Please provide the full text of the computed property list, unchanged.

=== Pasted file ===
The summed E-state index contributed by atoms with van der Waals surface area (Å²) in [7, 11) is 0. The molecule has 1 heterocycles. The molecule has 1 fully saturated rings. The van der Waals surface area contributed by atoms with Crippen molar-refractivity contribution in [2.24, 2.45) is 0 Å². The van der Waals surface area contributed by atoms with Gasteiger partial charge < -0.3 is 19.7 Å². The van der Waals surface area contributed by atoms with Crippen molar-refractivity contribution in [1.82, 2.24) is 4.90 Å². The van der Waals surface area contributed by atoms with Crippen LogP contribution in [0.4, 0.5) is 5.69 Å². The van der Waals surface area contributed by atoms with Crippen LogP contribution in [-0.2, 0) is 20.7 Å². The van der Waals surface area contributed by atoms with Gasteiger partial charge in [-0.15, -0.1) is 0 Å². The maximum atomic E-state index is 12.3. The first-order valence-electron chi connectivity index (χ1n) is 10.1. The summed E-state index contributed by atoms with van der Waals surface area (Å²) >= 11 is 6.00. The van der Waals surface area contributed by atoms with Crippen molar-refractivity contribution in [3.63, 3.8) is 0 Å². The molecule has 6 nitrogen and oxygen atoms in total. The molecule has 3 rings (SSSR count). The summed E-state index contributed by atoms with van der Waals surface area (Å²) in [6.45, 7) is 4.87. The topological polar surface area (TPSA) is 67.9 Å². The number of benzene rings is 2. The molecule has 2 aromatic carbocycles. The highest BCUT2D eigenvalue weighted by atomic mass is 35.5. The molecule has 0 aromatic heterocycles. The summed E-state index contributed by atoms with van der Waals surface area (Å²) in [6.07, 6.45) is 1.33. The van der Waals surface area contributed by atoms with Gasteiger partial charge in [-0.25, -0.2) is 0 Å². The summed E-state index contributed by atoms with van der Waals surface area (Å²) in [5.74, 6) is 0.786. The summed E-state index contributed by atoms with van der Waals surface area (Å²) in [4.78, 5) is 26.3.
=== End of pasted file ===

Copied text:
The summed E-state index contributed by atoms with van der Waals surface area (Å²) in [7, 11) is 0. The molecule has 1 heterocycles. The molecule has 1 fully saturated rings. The van der Waals surface area contributed by atoms with Crippen molar-refractivity contribution in [2.24, 2.45) is 0 Å². The van der Waals surface area contributed by atoms with Gasteiger partial charge < -0.3 is 19.7 Å². The van der Waals surface area contributed by atoms with Crippen molar-refractivity contribution in [1.82, 2.24) is 4.90 Å². The van der Waals surface area contributed by atoms with Crippen LogP contribution in [0.4, 0.5) is 5.69 Å². The van der Waals surface area contributed by atoms with Crippen LogP contribution in [-0.2, 0) is 20.7 Å². The van der Waals surface area contributed by atoms with Gasteiger partial charge in [-0.15, -0.1) is 0 Å². The maximum atomic E-state index is 12.3. The first-order valence-electron chi connectivity index (χ1n) is 10.1. The summed E-state index contributed by atoms with van der Waals surface area (Å²) >= 11 is 6.00. The van der Waals surface area contributed by atoms with Crippen molar-refractivity contribution in [3.63, 3.8) is 0 Å². The molecule has 6 nitrogen and oxygen atoms in total. The molecule has 3 rings (SSSR count). The summed E-state index contributed by atoms with van der Waals surface area (Å²) in [6.45, 7) is 4.87. The topological polar surface area (TPSA) is 67.9 Å². The number of benzene rings is 2. The molecule has 2 aromatic carbocycles. The highest BCUT2D eigenvalue weighted by atomic mass is 35.5. The molecule has 0 aromatic heterocycles. The summed E-state index contributed by atoms with van der Waals surface area (Å²) in [6.07, 6.45) is 1.33. The van der Waals surface area contributed by atoms with Gasteiger partial charge in [-0.25, -0.2) is 0 Å². The summed E-state index contributed by atoms with van der Waals surface area (Å²) in [5.74, 6) is 0.786. The summed E-state index contributed by atoms with van der Waals surface area (Å²) in [4.78, 5) is 26.3.